Independent Travel at the Swimming Pool or at the Beach
Editor’s Note: Engaging independently in sports
or recreational activities is an appropriate and achievable goal for all blind
kids. However, I am often baffled when I see kids being escorted by a sighted
guide to and from such activities. I don’t get it: wouldn’t the freedom and
joy of the sport be even further enhanced if blind kids also had the skills
and confidence to walk to and from, or in and around, the sport environment
by themselves? The following chapter from Doris Willoughby’s and Sharon Monthei’s
book, Modular Instruction for Independent Travel for Student Who Are Blind
or Visually Impaired: Preschool Through High School, addresses that very
question. So, if you are getting all psyched about signing your kid up for swimming
lessons this summer, don’t forget that true independence includes learning how
to travel and move about in the locker room, the showers, the snack stand, the
picnic area, and poolside as much as it does independently swimming in the pool!
Here are the practical steps you can take to make that possible:
Terry Van Ettinger uses the cane to become familiar
with a hotel pool area before taking a plunge.
Module 85: Swimming Pool and Beach
Objective: The student will detect step-downs and drop-offs with the cane, and
Objective: The student will walk on varied surfaces, including
sand, pebbles, and grassy hills.
Objective: When planning to engage in a sport, the student will
use the cane to a point as close as practical, and then stow it appropriately
during the activity.
Age of Student: Preschool and up (This Module is presented as
for the intermediate grades.)
Primary Skill Emphasis:
• Varied terrain
• Detecting step-downs or drop-offs
• Stowing cane
• Purchase or transaction
Additional Skill Emphasis:
• Emergency procedures
• Barefoot walking
• Sound direction and meaning
• Interpreting odors
• Air currents and echoes
• Weather and temperature
• Examining things tactually
• In a crowd or a line
• Hills and inclines
• Open space
• Meeting the public
See Also (Other Modules):
- Other Outdoor Locations modules Apartment House or Condominium
- Back yard (Overall)
- Walking Across Open Space
- Unexpected Drop-Off or Step-Down
Remarks: It may or may not be practical to get into the pool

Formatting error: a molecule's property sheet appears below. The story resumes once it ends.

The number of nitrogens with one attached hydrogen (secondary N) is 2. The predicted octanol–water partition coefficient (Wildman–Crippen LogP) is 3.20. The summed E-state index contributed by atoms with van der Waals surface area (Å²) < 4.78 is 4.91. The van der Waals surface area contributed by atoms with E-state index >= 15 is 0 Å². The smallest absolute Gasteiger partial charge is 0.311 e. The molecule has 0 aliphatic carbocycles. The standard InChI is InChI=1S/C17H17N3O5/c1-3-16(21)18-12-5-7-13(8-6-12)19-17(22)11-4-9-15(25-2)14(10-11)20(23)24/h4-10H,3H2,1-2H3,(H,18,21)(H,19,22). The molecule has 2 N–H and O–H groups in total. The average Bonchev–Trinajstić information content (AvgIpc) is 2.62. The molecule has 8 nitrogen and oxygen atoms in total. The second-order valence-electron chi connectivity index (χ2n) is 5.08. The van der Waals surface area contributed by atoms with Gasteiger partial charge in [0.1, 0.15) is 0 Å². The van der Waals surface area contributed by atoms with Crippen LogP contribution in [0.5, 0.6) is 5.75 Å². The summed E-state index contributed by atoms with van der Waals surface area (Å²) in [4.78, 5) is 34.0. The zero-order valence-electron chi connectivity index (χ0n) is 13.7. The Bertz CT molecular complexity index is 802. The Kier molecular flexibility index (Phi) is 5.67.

during a lesson. But it is easy to practice the associated skills around the
pool, and to discuss actual swimming.
Caution: A teacher who is not a qualified swimming instructor
should never take a student into the water (even shallow water) without a lifeguard
present. Also, a teacher should not go alone with a student where help could
not be found quickly if the
student fell in.
In all activities below, a young or inexperienced student should
be accompanied closely at all times.
Example 1: Public Swimming Pool
(This description assumes the pool is with a large apartment complex. The general
approach is the same for a beach, river, or public pool.)
- Practice approaching the pool from various directions and
recognizing immediately when the cane finds the edge. Include practice in
approaching from various angles (with the pool not always straight in front
of the student). This is important because the student may reach the pool
unexpectedly. (See Cautions, above.)
- “How does the pool smell? What sounds do you hear? Bend
down and put your hand in the water. How does it feel?”
- Practice going to and from the pool, from the student’s
own apartment and from other appropriate areas.
- Find an unoccupied deck chair and sit down. Set the cane
down as usual. Note that in a pool area, anything (floor, chairs, etc.) may
be wet. That will not hurt the cane. If a person does not want to get clothing
wet, he needs to check tactually before sitting.
- At poolside, people often sit down without chairs. [Blind
children may believe that this is never done.] Sit down on a towel or directly